The fly wires on the bottom of the board are to connect in the button. Also shown are the power wires being fed down the tube to the bottom half of the scale where I could mount the larger batteries needed to power the Core. By trimming down the pins and some corners of the board I was able to squeeze the matrix board into the small gap next to the LCD in the scale case and refit the back.
The new button on the matrix board to increase the wifi timeout is just visible under the case and can just be reached with the battery cover off. The Core board sits just under the "Q.C. Passed" sticker.
With all of that installed and working the final part was to add in some batteries as the original coin battery was not really big enough to power the wifi and give a reasonable lifespan. Fortunately I found that the bottom half of the scales that houses the lower two strain gauges had quite a bit of space left in it. I was able to squeeze two double AAA battery holders in here, connected to the Core via a couple of wires in one of the tubes that already carried the strain gauge wires.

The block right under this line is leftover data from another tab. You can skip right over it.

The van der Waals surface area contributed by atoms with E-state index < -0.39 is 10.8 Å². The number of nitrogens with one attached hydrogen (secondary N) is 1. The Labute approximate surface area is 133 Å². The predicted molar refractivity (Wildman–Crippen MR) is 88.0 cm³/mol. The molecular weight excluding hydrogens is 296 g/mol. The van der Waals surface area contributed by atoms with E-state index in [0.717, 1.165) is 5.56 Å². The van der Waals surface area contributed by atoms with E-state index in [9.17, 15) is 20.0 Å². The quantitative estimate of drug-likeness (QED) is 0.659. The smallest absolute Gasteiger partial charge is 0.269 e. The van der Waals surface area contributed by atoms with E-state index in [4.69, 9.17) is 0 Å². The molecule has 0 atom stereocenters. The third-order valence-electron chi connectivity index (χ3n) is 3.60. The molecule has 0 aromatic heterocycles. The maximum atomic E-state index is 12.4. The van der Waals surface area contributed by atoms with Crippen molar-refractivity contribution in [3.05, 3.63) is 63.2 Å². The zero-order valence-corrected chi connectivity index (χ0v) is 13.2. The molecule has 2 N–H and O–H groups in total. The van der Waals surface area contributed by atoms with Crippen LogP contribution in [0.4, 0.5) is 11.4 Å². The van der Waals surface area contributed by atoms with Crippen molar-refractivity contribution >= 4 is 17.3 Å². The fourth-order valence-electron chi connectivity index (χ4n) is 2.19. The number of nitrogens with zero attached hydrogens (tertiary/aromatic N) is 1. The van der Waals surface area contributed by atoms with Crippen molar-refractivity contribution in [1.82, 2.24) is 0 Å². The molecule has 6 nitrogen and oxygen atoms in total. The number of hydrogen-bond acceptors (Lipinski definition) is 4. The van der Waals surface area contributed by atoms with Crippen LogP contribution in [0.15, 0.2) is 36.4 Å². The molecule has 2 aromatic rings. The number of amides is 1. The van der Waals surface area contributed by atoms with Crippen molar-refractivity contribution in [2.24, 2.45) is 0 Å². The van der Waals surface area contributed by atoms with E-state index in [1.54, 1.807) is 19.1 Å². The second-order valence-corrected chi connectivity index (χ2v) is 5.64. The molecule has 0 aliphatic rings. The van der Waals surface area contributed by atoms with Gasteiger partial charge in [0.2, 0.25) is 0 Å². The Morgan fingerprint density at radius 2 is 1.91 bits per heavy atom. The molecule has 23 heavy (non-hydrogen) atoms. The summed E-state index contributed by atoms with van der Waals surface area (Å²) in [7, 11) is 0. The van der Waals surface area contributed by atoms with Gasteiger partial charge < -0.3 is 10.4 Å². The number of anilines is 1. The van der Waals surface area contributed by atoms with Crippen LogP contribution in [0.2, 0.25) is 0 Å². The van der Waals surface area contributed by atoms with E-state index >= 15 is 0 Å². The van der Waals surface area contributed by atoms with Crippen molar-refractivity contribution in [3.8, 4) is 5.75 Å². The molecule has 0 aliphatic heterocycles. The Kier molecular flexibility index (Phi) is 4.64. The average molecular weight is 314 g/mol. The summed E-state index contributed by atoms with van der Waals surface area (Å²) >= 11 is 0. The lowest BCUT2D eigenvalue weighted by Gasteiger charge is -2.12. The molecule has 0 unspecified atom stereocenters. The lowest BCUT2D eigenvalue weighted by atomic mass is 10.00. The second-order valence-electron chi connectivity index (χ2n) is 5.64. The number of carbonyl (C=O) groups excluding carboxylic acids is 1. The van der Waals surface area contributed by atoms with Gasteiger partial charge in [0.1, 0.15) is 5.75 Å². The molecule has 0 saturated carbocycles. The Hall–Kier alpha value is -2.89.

Using the Results
The Core code publishes the final weight over wifi; this then needs to be collected and logged. I have set this up through If This Then That (IFTTT), which has a Particle channel. There are loads of possibilities from here, but I chose to simply log each weight as a new row in a Google sheet. Conveniently I can use the same sheet that I use for the Fitbit Aria logs, so that I can still gather those when I visit my partner.
Unfortunately I've found that the Particle channel of IFTTT can be a bit temperamental and therefore I've tried to set up direct logging to a Google sheet using Particle webhooks. This should all work well, but unfortunately the Google form that can be used to POST data to a new row in a sheet uses periods in its form field names, and there is currently a bug in the webhook server side code that gives an error for these. Hopefully once this is corrected it should work a lot more smoothly.